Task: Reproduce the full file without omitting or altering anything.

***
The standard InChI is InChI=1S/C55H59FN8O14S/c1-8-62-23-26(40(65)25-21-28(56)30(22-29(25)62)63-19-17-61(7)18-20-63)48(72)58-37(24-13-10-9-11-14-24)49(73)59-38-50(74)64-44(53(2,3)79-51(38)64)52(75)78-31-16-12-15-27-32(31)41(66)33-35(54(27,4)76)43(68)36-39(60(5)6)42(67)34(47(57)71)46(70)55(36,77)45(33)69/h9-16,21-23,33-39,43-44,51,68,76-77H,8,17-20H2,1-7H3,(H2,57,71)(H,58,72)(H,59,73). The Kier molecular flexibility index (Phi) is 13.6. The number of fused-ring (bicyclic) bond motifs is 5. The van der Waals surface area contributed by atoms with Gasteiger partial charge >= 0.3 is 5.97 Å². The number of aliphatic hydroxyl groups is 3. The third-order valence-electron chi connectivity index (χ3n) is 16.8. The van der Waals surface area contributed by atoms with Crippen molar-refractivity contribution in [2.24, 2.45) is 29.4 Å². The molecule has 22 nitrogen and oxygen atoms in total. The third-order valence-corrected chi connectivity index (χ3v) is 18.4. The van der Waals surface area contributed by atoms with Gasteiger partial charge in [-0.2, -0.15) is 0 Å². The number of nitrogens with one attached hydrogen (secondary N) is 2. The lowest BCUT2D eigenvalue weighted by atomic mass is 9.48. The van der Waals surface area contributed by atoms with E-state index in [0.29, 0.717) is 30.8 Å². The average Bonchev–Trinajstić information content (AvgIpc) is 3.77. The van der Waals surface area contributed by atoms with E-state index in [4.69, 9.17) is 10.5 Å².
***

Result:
The standard InChI is InChI=1S/C55H59FN8O14S/c1-8-62-23-26(40(65)25-21-28(56)30(22-29(25)62)63-19-17-61(7)18-20-63)48(72)58-37(24-13-10-9-11-14-24)49(73)59-38-50(74)64-44(53(2,3)79-51(38)64)52(75)78-31-16-12-15-27-32(31)41(66)33-35(54(27,4)76)43(68)36-39(60(5)6)42(67)34(47(57)71)46(70)55(36,77)45(33)69/h9-16,21-23,33-39,43-44,51,68,76-77H,8,17-20H2,1-7H3,(H2,57,71)(H,58,72)(H,59,73). The Kier molecular flexibility index (Phi) is 13.6. The number of fused-ring (bicyclic) bond motifs is 5. The van der Waals surface area contributed by atoms with Gasteiger partial charge >= 0.3 is 5.97 Å². The number of aliphatic hydroxyl groups is 3. The third-order valence-electron chi connectivity index (χ3n) is 16.8. The van der Waals surface area contributed by atoms with Crippen molar-refractivity contribution in [2.24, 2.45) is 29.4 Å². The molecule has 22 nitrogen and oxygen atoms in total. The third-order valence-corrected chi connectivity index (χ3v) is 18.4. The van der Waals surface area contributed by atoms with Gasteiger partial charge in [-0.2, -0.15) is 0 Å². The number of nitrogens with one attached hydrogen (secondary N) is 2. The lowest BCUT2D eigenvalue weighted by atomic mass is 9.48. The van der Waals surface area contributed by atoms with E-state index in [0.29, 0.717) is 30.8 Å². The average Bonchev–Trinajstić information content (AvgIpc) is 3.77. The van der Waals surface area contributed by atoms with E-state index in [4.69, 9.17) is 10.5 Å².